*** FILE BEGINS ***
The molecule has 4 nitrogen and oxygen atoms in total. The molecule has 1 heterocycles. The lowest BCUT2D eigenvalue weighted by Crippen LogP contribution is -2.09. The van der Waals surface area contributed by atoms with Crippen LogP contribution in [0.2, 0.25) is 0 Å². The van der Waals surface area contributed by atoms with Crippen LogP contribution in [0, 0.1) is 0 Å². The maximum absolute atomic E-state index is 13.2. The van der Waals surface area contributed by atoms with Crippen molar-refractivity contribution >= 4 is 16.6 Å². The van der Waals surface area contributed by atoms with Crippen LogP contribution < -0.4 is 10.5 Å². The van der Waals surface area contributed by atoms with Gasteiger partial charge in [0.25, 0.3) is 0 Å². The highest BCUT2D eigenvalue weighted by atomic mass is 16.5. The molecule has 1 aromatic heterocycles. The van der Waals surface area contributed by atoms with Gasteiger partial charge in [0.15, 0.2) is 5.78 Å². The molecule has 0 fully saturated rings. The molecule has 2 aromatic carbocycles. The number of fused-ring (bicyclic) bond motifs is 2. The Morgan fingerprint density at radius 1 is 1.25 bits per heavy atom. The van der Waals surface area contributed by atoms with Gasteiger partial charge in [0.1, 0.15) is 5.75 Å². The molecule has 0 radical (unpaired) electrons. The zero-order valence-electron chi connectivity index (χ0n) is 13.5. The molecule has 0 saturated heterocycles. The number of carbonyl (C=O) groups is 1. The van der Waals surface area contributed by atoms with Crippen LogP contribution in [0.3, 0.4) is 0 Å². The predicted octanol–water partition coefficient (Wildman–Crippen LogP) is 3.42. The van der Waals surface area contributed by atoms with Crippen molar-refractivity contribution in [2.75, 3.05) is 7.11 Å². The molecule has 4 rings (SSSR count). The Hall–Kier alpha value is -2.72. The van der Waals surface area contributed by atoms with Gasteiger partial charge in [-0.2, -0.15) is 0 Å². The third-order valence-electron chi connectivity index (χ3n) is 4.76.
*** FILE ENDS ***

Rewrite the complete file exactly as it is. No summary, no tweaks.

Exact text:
The molecule has 4 nitrogen and oxygen atoms in total. The molecule has 1 heterocycles. The lowest BCUT2D eigenvalue weighted by Crippen LogP contribution is -2.09. The van der Waals surface area contributed by atoms with Crippen LogP contribution in [0.2, 0.25) is 0 Å². The van der Waals surface area contributed by atoms with Crippen LogP contribution in [0, 0.1) is 0 Å². The maximum absolute atomic E-state index is 13.2. The van der Waals surface area contributed by atoms with Crippen molar-refractivity contribution >= 4 is 16.6 Å². The van der Waals surface area contributed by atoms with Crippen LogP contribution < -0.4 is 10.5 Å². The van der Waals surface area contributed by atoms with Gasteiger partial charge in [0.25, 0.3) is 0 Å². The highest BCUT2D eigenvalue weighted by atomic mass is 16.5. The molecule has 1 aromatic heterocycles. The van der Waals surface area contributed by atoms with Gasteiger partial charge in [0.15, 0.2) is 5.78 Å². The molecule has 0 fully saturated rings. The molecule has 2 aromatic carbocycles. The number of fused-ring (bicyclic) bond motifs is 2. The Morgan fingerprint density at radius 1 is 1.25 bits per heavy atom. The van der Waals surface area contributed by atoms with Gasteiger partial charge in [0.1, 0.15) is 5.75 Å². The molecule has 0 radical (unpaired) electrons. The zero-order valence-electron chi connectivity index (χ0n) is 13.5. The molecule has 0 saturated heterocycles. The number of carbonyl (C=O) groups is 1. The van der Waals surface area contributed by atoms with Crippen LogP contribution in [0.3, 0.4) is 0 Å². The predicted octanol–water partition coefficient (Wildman–Crippen LogP) is 3.42. The van der Waals surface area contributed by atoms with Crippen molar-refractivity contribution in [2.75, 3.05) is 7.11 Å². The molecule has 4 rings (SSSR count). The Hall–Kier alpha value is -2.72. The van der Waals surface area contributed by atoms with Gasteiger partial charge in [-0.2, -0.15) is 0 Å². The third-order valence-electron chi connectivity index (χ3n) is 4.76.